Palestine: The dream isn’t quite over


Neil Partrick has been interested in the Middle East ever since he gave up unskilled gardening and rolled up in the eastern Mediterranean with a kibbutz address in occupied Syria. Neil worked in Jerusalem in the early 1990s when the Quakers hired him to work for a leftist PLO faction. He later detoured into the UK Parliament, part working on the Arab-Israeli conflict, part on Electro-Convulsive Therapy (ECT). Four more years in the heart of the machine beckoned, as Neil headed the Middle East studies programme of a Whitehall think-tank. After that he engaged in similar work at an ‘intelligence unit’ attached to The Economist magazine. He repositioned himself in the United Arab Emirates from 2007-9 as a lecturer at a local university. Since then Neil has been a freelance Arabian Peninsula analyst and written most of a book on Saudi Arabian foreign policy. He also blogs about music and fancies himself as both the best leader of the British Labour Party there never was, and as an undiscovered comedian. Neil’s ‘professional’ Middle East website is and his (more fun) amateur blog is

Friday, May 10, 2019

Among Palestinians the US’ ‘Deal of the Century’ and the positioning of the Palestinian Authority are a sideshow when the realities on the ground have all but killed off any prospect of Palestinian statehood, while Israel focuses on the best way to manage its territorial control over the West Bank and Gaza Strip.


According to Ramallah-based political analyst, Sam Bahour [i], the Palestinian leadership is maintaining hope in a political process that was from the outset fundamentally flawed. It was conceived, he argues, on a thoroughly unequal basis: The PLO recognised the legitimacy of Israel and got in exchange recognition of itself as the Palestinians’ political leadership, not of Palestine as a state. The latter was in theory a potential outcome following a planned five year transitional process and permanent status talks that would reference UN Security Council Resolution (UNSCR) 242 and UNSCR 338.


UNSCR 242 was drawn up in the immediate aftermath of the June 1967 War. For all its constructive ambiguity – largely the handiwork of a British foreign secretary bent on the seemingly impossible task of getting both Israel and the Arab states to accept it as the basis for a future peace – it did at least mean that world opinion (excepting Israel) would define all of the West Bank (including east Jerusalem) and the Gaza Strip as the (Israeli) Occupied Territories.


At least that was the case until the 1993 Rabin-Arafat agreement on the White House lawn led to the creation of the Palestinian Authority (PA), and the rolling back of the occupation in those territories appeared to begin. In truth though, the signed Declaration of Principles (the first Oslo Agreement [ii]) was a dangerous legal ambiguity, as opposed to the greater, if imperfect, legal clarity of UNSCR242. Under a follow-up agreement signed two years later (‘Oslo 2’), the Palestinians would be given ‘authority’ over part of the West Bank (‘Area A’) in addition to the Gaza Strip. However the question of these territories’ sovereignty, like that of the rest of the West Bank that was to remain partly or wholly under an agreed Israeli authority, would be postponed until the permanent status talks. These would, it was envisaged, determine this and other key issues according to international law.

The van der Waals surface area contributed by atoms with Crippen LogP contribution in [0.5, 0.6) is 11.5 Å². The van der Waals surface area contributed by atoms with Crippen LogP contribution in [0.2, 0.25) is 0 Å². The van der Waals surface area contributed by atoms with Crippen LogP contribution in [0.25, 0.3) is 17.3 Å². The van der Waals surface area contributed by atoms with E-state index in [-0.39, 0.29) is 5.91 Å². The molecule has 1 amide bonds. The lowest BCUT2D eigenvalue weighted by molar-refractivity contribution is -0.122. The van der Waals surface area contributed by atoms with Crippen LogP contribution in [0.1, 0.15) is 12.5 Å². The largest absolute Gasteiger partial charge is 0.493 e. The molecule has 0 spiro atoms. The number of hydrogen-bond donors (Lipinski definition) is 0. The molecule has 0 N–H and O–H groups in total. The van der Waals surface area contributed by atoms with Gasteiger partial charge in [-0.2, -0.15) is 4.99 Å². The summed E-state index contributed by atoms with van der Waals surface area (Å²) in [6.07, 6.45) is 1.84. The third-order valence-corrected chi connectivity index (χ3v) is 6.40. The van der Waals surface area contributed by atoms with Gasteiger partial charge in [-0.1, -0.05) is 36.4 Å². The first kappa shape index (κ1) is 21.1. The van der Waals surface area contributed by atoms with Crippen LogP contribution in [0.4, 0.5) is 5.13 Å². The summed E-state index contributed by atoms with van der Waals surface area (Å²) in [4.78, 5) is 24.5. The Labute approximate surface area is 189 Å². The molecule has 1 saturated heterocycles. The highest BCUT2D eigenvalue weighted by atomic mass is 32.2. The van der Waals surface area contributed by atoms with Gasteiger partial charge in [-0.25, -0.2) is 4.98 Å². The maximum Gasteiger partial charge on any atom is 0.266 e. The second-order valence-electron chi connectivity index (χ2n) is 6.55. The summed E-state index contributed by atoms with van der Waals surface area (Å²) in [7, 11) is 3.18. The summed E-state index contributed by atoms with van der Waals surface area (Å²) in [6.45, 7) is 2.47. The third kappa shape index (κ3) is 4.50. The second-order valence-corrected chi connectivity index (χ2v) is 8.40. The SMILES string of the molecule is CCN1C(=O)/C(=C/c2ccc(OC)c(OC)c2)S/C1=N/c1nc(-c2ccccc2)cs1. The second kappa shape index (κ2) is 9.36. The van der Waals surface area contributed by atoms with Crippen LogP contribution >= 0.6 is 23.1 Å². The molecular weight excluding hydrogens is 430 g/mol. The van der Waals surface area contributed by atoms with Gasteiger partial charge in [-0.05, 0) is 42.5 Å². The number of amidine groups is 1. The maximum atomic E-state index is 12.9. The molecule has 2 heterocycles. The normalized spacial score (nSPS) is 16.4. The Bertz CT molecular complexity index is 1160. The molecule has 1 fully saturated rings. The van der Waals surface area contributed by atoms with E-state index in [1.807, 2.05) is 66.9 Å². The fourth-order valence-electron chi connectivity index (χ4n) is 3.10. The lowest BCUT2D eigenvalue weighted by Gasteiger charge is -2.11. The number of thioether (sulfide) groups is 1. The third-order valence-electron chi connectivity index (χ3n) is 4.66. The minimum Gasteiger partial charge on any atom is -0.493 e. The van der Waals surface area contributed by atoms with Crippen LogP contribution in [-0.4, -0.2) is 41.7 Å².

Bahour argues that the PLO, under the leadership of Yasser Arafat and his then deputy Mahmoud Abbas (aka Abu Mazen, the current PA president), committed the gross strategic error of making their compromises before reaching the envisaged negotiating table. And then, as he puts it, ‘Trump took away the table’ by recognising Jerusalem as Israel’s exclusive capital. Put differently, Dr Yara Hawari [iii], an activist and writer, says ‘Oslo created the PA to end resistance and manage the Palestinians in Area A.’


The British Mandate (1923-48) had incorporated the handiwork of another British foreign secretary engaged in wilful ambiguity, except that in 1917 Arthur Balfour helped to foster the conflict in Palestine and the eventual Israeli state; 50 years later George Brown was trying to get the relevant states (by definition excluding the Palestinians) to agree a basis for a political settlement. Today the source of authority in the Occupied Territories (the term still clung to by the British and other European governments) remains divided in legal terms between Israel and the PA. Under Oslo, PA elections held the prospect of generating popular and political momentum behind the new, localised, Palestinian leadership, and thus for its territorial claims [iv]. In practise today authority over all of the land, as opposed to over its Arab inhabitants, lies with Israel. As an occupying power Israel still has legal authority over the borders of the West Bank, and still maintains the authority of an occupying power over the Gaza Strip’s maritime border and is able to act as such over the Strip’s crossing points with Egypt. Israel has ultimate sanction over who can traverse the Rafah crossing that is ostensibly managed by Egypt and Hamas, while the flow of goods between Egypt and the Gaza Strip is conducted via the Israeli (and Egyptian) controlled Kerem Shalom crossing.


Palestinian and Israeli analysts I spoke to agreed that the only territorial issue that has a realistic prospect of seeing progress on a mutually-determined basis is the Gaza Strip. The global headlines in recent months of course have been about US recognition of both Jerusalem and the Golan Heights as Israeli, the related so-called ‘Deal of the Century’ (DOTC), and Israel possibly annexing settlement blocs around Jerusalem and throughout the rest of the West Bank whether the PA engages with the DOTC or not. While these developments have effectively snuffed out the dying embers of the Palestinian aspiration to a viable, contiguous state, they are for many Palestinians a direct product of the ‘peace process’, not of what their detractors would see as the Palestinians’ continued rejectionism.